In the case below, the report command must always be executed but I need to get an exit status 1 if the test command fails:

echo $?

How can I do it in a single bash line without creating a shell script?


Save and reuse $?.

test; ret=$?; report; exit $ret

If you have multiple test commands and you want to run them all, but keep track of whether one has failed, you can use bash's ERR trap.

trap 'failures=$((failures+1))' ERR
if ((failures == 0)); then
  echo "Success"
  echo "$failures failures"
  exit 1

What is a shell script except a file containing shell commands? You could pretend it's not a shell script and put it on one line with something like:

(test; r=$?; report; [ "$r" -gt 0 ] && exit 1; exit 0)

This exits the subshell with a 1 if the first command returned anything other than 0; otherwise, it returns 0.

For examples -- I'm just echoing something in lieu of running a real program:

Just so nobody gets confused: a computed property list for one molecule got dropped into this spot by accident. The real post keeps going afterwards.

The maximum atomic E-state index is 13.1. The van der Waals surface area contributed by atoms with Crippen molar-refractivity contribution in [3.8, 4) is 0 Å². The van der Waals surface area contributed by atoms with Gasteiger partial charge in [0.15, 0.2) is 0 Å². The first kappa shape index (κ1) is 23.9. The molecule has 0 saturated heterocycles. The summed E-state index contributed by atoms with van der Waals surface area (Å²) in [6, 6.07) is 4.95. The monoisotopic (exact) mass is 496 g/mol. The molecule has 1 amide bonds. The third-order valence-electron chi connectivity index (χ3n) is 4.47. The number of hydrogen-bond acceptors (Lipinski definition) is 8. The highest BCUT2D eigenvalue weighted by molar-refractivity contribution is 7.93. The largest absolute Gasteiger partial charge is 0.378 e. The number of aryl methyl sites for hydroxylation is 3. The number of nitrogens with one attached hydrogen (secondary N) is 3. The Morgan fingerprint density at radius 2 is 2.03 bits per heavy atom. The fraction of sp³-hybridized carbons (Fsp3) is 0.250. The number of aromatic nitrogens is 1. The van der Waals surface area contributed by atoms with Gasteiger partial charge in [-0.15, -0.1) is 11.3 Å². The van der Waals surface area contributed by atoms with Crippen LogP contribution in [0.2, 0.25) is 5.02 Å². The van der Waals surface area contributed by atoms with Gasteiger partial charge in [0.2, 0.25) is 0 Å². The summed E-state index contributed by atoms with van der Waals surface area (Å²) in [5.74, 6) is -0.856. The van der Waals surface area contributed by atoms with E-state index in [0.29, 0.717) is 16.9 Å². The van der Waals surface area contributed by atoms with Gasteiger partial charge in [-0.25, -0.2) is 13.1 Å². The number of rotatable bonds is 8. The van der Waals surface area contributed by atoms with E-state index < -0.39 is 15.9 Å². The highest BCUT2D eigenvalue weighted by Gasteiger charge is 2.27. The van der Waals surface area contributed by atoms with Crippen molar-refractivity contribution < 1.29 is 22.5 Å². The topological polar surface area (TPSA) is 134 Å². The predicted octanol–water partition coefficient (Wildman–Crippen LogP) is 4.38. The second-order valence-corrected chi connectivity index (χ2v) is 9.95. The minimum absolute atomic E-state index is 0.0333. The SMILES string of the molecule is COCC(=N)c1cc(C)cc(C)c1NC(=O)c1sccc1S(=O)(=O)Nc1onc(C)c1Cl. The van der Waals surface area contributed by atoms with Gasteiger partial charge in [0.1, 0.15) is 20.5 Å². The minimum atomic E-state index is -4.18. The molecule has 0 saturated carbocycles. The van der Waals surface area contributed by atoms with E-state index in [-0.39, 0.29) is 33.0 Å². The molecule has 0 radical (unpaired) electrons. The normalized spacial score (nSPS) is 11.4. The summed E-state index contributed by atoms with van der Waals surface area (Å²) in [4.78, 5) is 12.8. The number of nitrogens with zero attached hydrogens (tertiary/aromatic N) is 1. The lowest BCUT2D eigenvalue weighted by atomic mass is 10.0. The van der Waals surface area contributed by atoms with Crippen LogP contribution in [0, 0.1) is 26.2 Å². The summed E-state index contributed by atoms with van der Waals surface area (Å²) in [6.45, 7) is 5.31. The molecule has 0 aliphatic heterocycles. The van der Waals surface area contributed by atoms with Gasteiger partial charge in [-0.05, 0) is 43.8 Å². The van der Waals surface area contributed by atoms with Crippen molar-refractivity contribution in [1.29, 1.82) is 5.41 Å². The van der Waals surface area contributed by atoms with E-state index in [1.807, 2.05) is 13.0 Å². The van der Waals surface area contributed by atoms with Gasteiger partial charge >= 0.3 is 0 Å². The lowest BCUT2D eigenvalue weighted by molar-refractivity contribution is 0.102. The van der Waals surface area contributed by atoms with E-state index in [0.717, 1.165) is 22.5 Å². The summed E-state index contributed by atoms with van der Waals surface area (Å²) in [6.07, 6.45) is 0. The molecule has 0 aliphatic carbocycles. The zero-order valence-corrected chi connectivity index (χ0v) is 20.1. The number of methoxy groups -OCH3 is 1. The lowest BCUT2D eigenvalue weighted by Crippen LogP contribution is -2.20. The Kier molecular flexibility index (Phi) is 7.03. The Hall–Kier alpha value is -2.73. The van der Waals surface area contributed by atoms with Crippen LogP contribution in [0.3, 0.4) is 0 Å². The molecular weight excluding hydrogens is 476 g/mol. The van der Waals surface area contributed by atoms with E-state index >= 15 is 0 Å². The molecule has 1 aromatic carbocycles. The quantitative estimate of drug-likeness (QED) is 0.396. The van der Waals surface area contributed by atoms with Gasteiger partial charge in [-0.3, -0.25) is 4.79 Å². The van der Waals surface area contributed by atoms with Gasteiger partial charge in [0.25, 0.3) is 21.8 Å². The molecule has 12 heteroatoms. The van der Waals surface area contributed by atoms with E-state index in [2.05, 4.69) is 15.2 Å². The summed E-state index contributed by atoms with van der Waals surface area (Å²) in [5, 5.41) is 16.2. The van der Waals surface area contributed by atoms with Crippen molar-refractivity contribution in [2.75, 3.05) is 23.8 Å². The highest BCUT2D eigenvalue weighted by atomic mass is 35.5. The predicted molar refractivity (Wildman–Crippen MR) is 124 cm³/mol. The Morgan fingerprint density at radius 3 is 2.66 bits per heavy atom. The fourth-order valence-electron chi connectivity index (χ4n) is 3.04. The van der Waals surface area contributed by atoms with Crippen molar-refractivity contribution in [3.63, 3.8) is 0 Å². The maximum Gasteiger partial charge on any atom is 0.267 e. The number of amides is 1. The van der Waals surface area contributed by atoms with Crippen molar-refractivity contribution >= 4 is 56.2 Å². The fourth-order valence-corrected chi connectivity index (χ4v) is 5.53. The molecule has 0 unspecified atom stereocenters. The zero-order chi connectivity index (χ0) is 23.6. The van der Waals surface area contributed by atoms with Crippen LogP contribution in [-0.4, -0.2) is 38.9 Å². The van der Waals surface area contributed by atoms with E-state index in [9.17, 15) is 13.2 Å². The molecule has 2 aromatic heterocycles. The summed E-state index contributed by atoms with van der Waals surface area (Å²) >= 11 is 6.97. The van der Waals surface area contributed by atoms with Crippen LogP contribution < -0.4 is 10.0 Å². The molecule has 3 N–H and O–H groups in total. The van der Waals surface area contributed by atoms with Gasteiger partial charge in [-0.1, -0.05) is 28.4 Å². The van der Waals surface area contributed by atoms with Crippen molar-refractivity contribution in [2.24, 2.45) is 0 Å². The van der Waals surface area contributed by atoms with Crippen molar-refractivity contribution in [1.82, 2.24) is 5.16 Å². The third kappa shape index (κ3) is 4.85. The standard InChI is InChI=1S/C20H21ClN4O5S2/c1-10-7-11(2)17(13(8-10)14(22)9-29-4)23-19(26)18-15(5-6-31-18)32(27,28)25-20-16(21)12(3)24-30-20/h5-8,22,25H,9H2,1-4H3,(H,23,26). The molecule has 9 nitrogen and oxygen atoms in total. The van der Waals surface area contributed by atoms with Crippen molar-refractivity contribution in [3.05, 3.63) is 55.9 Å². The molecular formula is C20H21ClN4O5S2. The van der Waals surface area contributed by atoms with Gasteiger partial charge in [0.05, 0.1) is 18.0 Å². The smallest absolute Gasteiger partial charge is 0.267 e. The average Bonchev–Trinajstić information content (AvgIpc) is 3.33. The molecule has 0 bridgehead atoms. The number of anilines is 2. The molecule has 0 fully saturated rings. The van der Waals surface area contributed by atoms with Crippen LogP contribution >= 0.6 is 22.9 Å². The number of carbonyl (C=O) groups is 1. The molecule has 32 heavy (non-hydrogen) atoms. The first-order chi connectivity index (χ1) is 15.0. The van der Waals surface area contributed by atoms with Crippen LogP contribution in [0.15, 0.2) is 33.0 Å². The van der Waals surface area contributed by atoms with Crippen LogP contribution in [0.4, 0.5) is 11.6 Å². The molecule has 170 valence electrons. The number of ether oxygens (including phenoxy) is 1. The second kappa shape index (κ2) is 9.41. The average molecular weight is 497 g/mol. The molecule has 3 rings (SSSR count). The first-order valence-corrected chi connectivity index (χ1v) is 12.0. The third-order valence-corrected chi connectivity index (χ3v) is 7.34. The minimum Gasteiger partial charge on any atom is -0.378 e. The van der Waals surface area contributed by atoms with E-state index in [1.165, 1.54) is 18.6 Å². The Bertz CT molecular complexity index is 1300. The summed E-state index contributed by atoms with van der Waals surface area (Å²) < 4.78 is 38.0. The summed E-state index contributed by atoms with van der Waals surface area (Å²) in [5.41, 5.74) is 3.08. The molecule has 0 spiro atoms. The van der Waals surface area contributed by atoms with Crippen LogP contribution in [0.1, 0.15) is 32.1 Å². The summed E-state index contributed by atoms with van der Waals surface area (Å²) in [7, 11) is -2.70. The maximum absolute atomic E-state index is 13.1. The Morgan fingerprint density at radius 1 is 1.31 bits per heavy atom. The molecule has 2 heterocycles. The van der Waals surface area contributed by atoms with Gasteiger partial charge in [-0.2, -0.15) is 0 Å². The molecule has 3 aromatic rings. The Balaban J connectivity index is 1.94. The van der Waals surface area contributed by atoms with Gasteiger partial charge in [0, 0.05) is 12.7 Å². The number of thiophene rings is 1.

$ (false; r=$?; echo report; [ "$r" -gt 0 ] && exit 1; exit 0)
$ echo $?
$ (true; r=$?; echo report; [ "$r" -gt 0 ] && exit 1; exit 0)
$ echo $?
$ # example with an exit-status of 2:
$ (grep foo bar; r=$?; echo report; [ "$r" -gt 0 ] && exit 1; exit 0)
grep: bar: No such file or directory
$ echo $?

If you regularly set the errexit shell option, you'd want to add in an override so that the subshell doesn't exit prematurely:

(set +o errexit; false; r=$?; echo report; [ "$r" -gt 0 ] && exit 1; exit 0)

You said "exit status 1 if the test command fails". Assuming you intended to make that distinction (i.e., you want the exit value to be 1 even if the test command exits with, say, 2, or 3, or whatever), then this is a decent solution:

test && { report; true; } || { report; false; }

If you did not really mean "1", but whatever non-zero that test exited with would be OK as your overall exit code, then the current top answer (save and reuse $?) works fine.


A really bad idea, but this seems to work, for some inspiration:

(trap report exit; test)

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